Make yourself a more observant reader. Highlight sentences that you admire and, when you have the time, examine why they impressed you. If your dream is to write a novel pay attention to the techniques accomplished novelists use. This may require reading a book twice, once for pleasure and then again like an apprentice studying a mentor’s work. If you’re feeling more aggressive, study the book like a competitor trying to reverse engineer a quality product. If you are going to study successful writers, I recommend spending time with the great books. Though chance may play a role in determining which books are immortalized and which forgotten, books that have been admired for centuries or millennia have been vetted too thoroughly not to be extraordinary.
For that matter, as a student of economics I have a healthy respect for the power of markets. If a book has sold millions of copies it has gotten the “thumbs up” from the reading public, which is usually a better judge than any individual reviewer or critic. Bestsellers usually do not stand the test of time-very few books do-but they offer something that speaks to legions, and it is often worthwhile to understand what that is.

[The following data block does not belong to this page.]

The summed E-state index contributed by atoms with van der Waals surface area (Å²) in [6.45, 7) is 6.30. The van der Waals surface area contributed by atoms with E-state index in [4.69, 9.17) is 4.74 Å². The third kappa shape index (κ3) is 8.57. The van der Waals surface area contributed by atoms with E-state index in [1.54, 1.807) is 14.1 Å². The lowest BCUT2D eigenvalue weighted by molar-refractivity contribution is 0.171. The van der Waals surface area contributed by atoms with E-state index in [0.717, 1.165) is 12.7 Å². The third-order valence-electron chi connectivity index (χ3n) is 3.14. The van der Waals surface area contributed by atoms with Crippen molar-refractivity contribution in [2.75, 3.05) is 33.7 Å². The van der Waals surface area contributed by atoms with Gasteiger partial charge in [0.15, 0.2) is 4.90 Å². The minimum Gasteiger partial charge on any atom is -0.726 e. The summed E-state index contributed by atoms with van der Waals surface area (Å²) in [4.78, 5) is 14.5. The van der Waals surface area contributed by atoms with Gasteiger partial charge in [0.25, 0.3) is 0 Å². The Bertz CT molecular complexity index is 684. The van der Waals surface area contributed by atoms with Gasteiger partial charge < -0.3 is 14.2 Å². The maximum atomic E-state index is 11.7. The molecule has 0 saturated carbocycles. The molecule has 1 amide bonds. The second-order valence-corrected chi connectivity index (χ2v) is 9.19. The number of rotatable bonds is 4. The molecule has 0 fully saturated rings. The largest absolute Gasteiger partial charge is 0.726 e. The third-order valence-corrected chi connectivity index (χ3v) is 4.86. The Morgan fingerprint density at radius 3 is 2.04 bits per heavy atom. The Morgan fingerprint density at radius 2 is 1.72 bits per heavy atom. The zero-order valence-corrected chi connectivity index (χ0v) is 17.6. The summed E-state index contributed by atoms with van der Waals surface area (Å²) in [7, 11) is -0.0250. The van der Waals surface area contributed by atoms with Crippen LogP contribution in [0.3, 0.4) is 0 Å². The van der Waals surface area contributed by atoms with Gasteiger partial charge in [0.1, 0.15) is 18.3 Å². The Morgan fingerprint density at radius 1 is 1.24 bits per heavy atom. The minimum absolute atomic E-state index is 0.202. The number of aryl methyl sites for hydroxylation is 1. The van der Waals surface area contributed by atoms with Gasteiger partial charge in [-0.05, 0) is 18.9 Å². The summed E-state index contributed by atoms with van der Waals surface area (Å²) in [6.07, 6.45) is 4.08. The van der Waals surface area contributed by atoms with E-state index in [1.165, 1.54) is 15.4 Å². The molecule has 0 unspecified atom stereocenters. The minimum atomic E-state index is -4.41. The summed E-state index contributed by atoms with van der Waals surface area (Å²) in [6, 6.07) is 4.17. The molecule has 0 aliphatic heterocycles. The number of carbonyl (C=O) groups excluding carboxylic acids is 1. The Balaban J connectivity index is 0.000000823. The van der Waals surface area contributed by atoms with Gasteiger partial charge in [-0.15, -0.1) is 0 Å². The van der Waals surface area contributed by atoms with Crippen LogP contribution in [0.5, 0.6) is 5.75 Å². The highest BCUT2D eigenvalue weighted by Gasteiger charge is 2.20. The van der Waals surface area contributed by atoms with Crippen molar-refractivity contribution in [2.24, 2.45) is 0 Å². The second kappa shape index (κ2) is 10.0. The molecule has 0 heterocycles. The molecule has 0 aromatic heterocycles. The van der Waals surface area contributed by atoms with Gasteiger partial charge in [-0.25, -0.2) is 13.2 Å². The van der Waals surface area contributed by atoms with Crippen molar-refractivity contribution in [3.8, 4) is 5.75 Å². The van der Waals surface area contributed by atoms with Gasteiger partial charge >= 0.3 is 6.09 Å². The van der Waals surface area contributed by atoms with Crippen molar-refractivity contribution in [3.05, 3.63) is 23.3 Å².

Most importantly, take yourself seriously as a writer. That was the advice I got from an alum I met at a Yale 4Life course. He has a friend who wrote a well-received novel about Achilles and Patroclus. When I said that writer is the real deal while I am a wannabe he gave me a gentle scolding. “You have to take yourself seriously if you’re going to be successful.” He is right.
Finally, don’t be embarrassed to admit you’ve run out of advice. I have, so I finish by wishing you luck in reaching your dream, whatever it is.